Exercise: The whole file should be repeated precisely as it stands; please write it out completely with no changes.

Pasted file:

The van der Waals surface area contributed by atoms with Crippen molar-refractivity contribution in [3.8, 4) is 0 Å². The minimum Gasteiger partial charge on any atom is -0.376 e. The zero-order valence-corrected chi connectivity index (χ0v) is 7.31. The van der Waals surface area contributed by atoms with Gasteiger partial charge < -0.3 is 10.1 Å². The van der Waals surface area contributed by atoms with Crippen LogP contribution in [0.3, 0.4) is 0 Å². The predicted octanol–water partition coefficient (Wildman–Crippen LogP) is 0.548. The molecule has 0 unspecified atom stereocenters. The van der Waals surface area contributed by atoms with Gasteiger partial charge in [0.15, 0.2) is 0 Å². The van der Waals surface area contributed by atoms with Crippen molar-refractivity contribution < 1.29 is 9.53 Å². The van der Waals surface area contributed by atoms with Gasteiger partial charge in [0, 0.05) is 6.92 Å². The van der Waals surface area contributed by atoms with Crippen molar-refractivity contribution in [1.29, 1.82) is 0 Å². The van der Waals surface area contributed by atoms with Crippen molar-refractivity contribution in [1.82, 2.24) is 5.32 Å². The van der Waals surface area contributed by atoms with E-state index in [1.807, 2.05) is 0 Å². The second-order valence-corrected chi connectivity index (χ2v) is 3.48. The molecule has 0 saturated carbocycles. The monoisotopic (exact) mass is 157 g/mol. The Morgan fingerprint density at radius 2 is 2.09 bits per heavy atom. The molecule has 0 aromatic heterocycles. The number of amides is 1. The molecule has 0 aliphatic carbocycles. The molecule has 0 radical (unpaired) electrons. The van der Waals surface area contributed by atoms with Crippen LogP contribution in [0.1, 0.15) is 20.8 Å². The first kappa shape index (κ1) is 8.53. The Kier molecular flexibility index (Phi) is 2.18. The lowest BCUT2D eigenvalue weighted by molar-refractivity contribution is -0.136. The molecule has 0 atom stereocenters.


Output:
The van der Waals surface area contributed by atoms with Crippen molar-refractivity contribution in [3.8, 4) is 0 Å². The minimum Gasteiger partial charge on any atom is -0.376 e. The zero-order valence-corrected chi connectivity index (χ0v) is 7.31. The van der Waals surface area contributed by atoms with Gasteiger partial charge < -0.3 is 10.1 Å². The van der Waals surface area contributed by atoms with Crippen LogP contribution in [0.3, 0.4) is 0 Å². The predicted octanol–water partition coefficient (Wildman–Crippen LogP) is 0.548. The molecule has 0 unspecified atom stereocenters. The van der Waals surface area contributed by atoms with Gasteiger partial charge in [0.15, 0.2) is 0 Å². The van der Waals surface area contributed by atoms with Crippen molar-refractivity contribution < 1.29 is 9.53 Å². The van der Waals surface area contributed by atoms with Gasteiger partial charge in [0, 0.05) is 6.92 Å². The van der Waals surface area contributed by atoms with Crippen molar-refractivity contribution in [1.29, 1.82) is 0 Å². The van der Waals surface area contributed by atoms with Crippen molar-refractivity contribution in [1.82, 2.24) is 5.32 Å². The van der Waals surface area contributed by atoms with E-state index in [1.807, 2.05) is 0 Å². The second-order valence-corrected chi connectivity index (χ2v) is 3.48. The molecule has 0 saturated carbocycles. The monoisotopic (exact) mass is 157 g/mol. The Morgan fingerprint density at radius 2 is 2.09 bits per heavy atom. The molecule has 0 aromatic heterocycles. The number of amides is 1. The molecule has 0 aliphatic carbocycles. The molecule has 0 radical (unpaired) electrons. The van der Waals surface area contributed by atoms with Crippen LogP contribution in [0.1, 0.15) is 20.8 Å². The first kappa shape index (κ1) is 8.53. The Kier molecular flexibility index (Phi) is 2.18. The lowest BCUT2D eigenvalue weighted by molar-refractivity contribution is -0.136. The molecule has 0 atom stereocenters.